Expat Vic Wild, wife delighted by rare medal double

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KRASNAYA, POLYANA, Russia — Stunned to learn this was only the second time in Winter Olympic history that a husband and wife had earned a medal in the same event, the first reaction: “Is that true?”

Disbelief came over the face of Alena Zavarzina of Russia and she was instantly at a loss of words standing next to her husband, double-taking at the scene around her to ensure it was in fact reality.

Vic Wild, an American-born snowboarder hailing from the state of Washington but now competing alongside Zavarzina for a different red, white and blue, had a more comical response upon learning the entirety of the historical news: “It was figure skating? That’s cheating,” he laughed.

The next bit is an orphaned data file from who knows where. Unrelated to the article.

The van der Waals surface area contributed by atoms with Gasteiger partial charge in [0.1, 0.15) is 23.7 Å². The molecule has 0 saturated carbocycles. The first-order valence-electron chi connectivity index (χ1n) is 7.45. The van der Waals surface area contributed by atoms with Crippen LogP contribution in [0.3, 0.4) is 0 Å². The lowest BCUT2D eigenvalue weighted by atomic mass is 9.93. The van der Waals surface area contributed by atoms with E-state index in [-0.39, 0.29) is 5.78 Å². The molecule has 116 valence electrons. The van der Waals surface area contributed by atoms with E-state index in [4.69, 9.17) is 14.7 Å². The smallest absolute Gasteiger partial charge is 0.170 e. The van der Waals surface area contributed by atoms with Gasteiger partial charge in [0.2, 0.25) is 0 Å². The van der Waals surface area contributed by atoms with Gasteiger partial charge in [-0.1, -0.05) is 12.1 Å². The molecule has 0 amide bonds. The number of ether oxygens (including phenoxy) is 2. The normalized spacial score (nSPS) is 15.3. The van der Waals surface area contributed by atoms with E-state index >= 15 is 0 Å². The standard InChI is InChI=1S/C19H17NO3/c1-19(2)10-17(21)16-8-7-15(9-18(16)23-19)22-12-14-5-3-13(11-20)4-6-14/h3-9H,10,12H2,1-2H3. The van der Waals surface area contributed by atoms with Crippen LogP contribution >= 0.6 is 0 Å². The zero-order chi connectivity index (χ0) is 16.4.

RELATED: Husband/wife duo win medals in parallel giant slalom

Wild and Zavarzina do everything together.

“We do too much together,” joked Wild.

They train, travel and compete together and it is clear that they have more than just chemistry; they have a little bit of magic.

Neither athlete was necessarily expected to podium in Wednesday’s snowboarding parallel giant slalom (PGS) event. Zavarzina placed 17th back at the Vancouver Olympics and Wild had a record that was less than favorable coming into the Sochi Games.

Wild did however post a top-five finish at a World Cup PGS event in January, boosting his resume a bit leading into the Games. Meanwhile, Zavarzina broke her arm at an event that same month and required surgery. In her first event back, she placed only 22nd.

Never again will the duo fly under the radar.

VIDEO: How did Wild and Zavarvina pull it off?

Zavarzina, still competing with a brace on her left arm, rode with a confidence and familiarity with her board that she has acquired throughout her entire life. As a child, she began to snowboard because her mother’s friend had set up a snowboard school, and despite wanting to ski, she made the decision to become the town’s “little snowboard girl” and began to hone her skills. On Wednesday that little snowboard girl won a bronze medal.